Reading Roundup: November 2011

State of Wonder by Ann Patchett

Patchett's books are always hard to explain; the plots sound like they are belong to action thrillers, but the writing is much more quiet and introspective. Either way, I love them and I find myself drawn in to the world she creates so fully that I am sad when I finish the book.

The Central Park Five

This book felt a bit superficial (it is fairly short) and it does not cover all aspects of the crime or its victim. However, I did feel that it still provided important insights, not only into the police procedures but also into the culture of New York City at the time the crime occurred. I also felt like I could finally understand why someone might confess to a crime they didn’t commit, and why the attack still plays such a big role in American culture even though what most people think they know about it is wrong.

What the Dead Know by Laura Lippman

I checked this out of the library when I wanted something quick and easy that I could escape with. I've never been disappointed by Lippman when it comes to reading a well-written mystery that keeps you reading without insulting your intelligence as a reader.

Abish: Mother of Faith
by K.C. Grant

I wanted to like this book, and I think it has some strengths, but I was distracted by the sloppy editing, the densely convoluted plot and characters, and the fact that it was obviously a sequel to a book I hadn't read before and should have read before this one. I think it had potential and I really liked the author's characterization of Abish, but I felt that it fell short.

The Panic Virus by Seth Mnookin

This is one of those books that I have been talking up to everyone I know. The writing is clear and easy to understand, and the author has obviously thoroughly researched his subject in a comprehensive way. I also liked that he does not just cover the history of vaccines and the controversy surrounding them, but he also explores things like the problems with news coverage of scientific studies, how we understand and evaluate information, and what influences the choices we make.

This Beautiful Life by Helen Schulman

This book has an interesting premise and the writing is very good. However, the book left me feeling frustrated and I felt that the ending was weak in comparison to the rest of the book. The book is about the ways in which people miscommunicate with each other and let each other down, and it can be hard to read about people making stupid choices and not doing anything to correct their mistakes.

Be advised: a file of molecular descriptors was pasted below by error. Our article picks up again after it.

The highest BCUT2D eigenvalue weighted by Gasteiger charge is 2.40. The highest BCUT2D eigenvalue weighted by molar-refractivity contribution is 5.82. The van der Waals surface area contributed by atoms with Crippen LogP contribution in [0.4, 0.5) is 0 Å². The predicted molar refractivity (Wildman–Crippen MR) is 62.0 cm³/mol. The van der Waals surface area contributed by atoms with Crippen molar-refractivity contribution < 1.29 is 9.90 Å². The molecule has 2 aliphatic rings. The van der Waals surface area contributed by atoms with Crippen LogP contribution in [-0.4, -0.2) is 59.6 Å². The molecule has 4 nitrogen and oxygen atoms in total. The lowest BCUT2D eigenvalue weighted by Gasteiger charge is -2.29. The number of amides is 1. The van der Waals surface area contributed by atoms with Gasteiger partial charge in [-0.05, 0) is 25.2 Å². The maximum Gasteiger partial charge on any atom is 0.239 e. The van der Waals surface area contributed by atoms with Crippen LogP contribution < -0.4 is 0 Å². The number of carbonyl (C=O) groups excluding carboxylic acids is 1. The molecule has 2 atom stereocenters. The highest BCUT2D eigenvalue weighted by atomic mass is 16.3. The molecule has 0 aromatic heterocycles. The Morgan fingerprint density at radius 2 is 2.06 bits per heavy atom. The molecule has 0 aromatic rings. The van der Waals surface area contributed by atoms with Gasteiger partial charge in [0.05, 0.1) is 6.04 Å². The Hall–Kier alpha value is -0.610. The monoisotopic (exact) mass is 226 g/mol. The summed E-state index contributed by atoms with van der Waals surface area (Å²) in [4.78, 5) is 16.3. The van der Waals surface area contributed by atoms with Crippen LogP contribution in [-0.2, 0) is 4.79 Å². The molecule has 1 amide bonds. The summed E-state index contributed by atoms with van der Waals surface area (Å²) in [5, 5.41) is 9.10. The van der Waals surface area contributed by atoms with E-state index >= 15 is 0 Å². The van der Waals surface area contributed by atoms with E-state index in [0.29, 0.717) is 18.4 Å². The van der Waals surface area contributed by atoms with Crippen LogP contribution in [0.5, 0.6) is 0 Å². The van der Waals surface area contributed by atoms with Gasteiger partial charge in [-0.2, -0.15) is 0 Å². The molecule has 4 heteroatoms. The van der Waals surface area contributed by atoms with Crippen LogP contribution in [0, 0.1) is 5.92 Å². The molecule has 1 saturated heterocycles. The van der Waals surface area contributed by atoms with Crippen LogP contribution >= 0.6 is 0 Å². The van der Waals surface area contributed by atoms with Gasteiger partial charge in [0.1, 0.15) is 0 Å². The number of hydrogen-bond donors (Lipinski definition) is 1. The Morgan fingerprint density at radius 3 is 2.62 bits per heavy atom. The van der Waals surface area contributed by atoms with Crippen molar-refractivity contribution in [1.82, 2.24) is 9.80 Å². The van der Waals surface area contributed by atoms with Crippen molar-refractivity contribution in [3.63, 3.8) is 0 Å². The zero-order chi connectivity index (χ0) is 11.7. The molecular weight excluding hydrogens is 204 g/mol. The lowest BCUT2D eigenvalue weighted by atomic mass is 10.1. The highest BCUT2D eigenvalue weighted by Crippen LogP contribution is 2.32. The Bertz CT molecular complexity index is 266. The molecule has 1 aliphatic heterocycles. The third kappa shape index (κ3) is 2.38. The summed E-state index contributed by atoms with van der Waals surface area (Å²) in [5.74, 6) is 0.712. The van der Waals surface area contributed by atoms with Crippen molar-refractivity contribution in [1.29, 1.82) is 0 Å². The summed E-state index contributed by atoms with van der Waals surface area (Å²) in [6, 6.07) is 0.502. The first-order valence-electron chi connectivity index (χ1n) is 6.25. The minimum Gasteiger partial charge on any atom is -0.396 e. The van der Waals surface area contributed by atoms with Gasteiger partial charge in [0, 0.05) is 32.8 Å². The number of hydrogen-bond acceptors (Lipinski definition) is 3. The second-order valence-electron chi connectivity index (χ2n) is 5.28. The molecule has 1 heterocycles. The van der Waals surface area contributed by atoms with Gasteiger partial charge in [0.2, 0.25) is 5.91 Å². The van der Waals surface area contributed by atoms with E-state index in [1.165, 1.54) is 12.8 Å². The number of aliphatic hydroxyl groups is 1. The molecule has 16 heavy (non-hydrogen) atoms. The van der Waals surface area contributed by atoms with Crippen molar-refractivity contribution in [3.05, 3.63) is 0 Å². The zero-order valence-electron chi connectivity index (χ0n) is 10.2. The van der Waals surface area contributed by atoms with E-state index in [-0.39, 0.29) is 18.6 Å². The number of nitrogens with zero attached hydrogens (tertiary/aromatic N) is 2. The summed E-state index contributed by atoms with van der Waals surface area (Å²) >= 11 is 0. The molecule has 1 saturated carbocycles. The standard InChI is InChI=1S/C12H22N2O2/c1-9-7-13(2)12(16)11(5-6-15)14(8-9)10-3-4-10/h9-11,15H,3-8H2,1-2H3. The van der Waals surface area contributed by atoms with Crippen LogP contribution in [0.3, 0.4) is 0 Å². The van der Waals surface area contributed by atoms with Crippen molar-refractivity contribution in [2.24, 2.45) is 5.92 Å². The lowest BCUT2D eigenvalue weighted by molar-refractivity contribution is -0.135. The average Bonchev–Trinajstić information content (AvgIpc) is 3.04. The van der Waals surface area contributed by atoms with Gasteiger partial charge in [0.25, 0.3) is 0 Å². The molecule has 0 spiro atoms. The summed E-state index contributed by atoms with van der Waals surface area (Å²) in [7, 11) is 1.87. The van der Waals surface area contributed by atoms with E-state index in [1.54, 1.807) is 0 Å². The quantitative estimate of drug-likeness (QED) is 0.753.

The Professor and the Madman
by Simon Winchester

This was our book club pick for the month, and so it was good to finally get around to reading it since it's been on my 'to-read' list for years. I thought it was an intriguing story but there were times when the writing failed to keep my interest. I felt that some times the author gave too much information and in other places he gave too little.

The Summer I Learned to Fly
by Dana Reinhardt

This was another quick read, since it is a relatively short YA book. I liked it; it is a sweet tale about growing up and learning more about yourself and the world around you. And it's about a 13-year-old girl in California in the mid-1980s who has a pet rat, so I think I was destined to read it.

The Things We Cherished
by Pam Jenoff

This book was a great read; the plot is a nice mix of romance and mystery and really keeps you reading until the end. The chapters switch back and forth between the past and the present, and that can get confusing at times. I also thought the back story was more interesting and better-written than the contemporary parts of the book

The Beast in the Garden by David Baron

This book felt like a nice cross between a true crime book and nature writing. I did not know much about cougars in the west before reading it and I thought the author did a good job of being thorough and balanced. I would love to see a follow-up to some of the issues he raises, since this book covers events that now happened twenty years ago.


Taking Chance

I was not expecting to like this movie as much as I did. I was worried that it would be cheesy and it really wasn't. It is surprisingly powerful despite the fact that the events it covers are, unfortunately, rather routine.

Black Swan

I rarely regret watching movies, but I don't think this one was worth my time. I think I just wasn't in the right mood, but it was a little too weird and crazy for my taste.


SeƱora H-B said…
I completely agree with you about Ann Patchett. Bel Canto will forever be in my top (some arbitrary number) list of books. I keep meaning to re-read it, but am afraid I'll be disappointed. Now I'll just read _State of Wonder_.

I have found Simon Winchester interesting, but occasionally dead boring. [anecdote] I tried listening to _A Crack at the Edge of the World_ on a road trip once. That was disastrous. I ended up pulling off the road and napping at least once. I finally gave in and bought a John Grisham thriller at a truck stop. I have come to the conclusion that some books are appropriate for road-trip listening. Others are not. [/anecdote]
Earth Sign Mama said…
"a 13-year-old girl in California in the mid-1980s who has a pet rat, so I think I was destined to read it" Ha ha ha!! I might have to read it just for that one sentence!!

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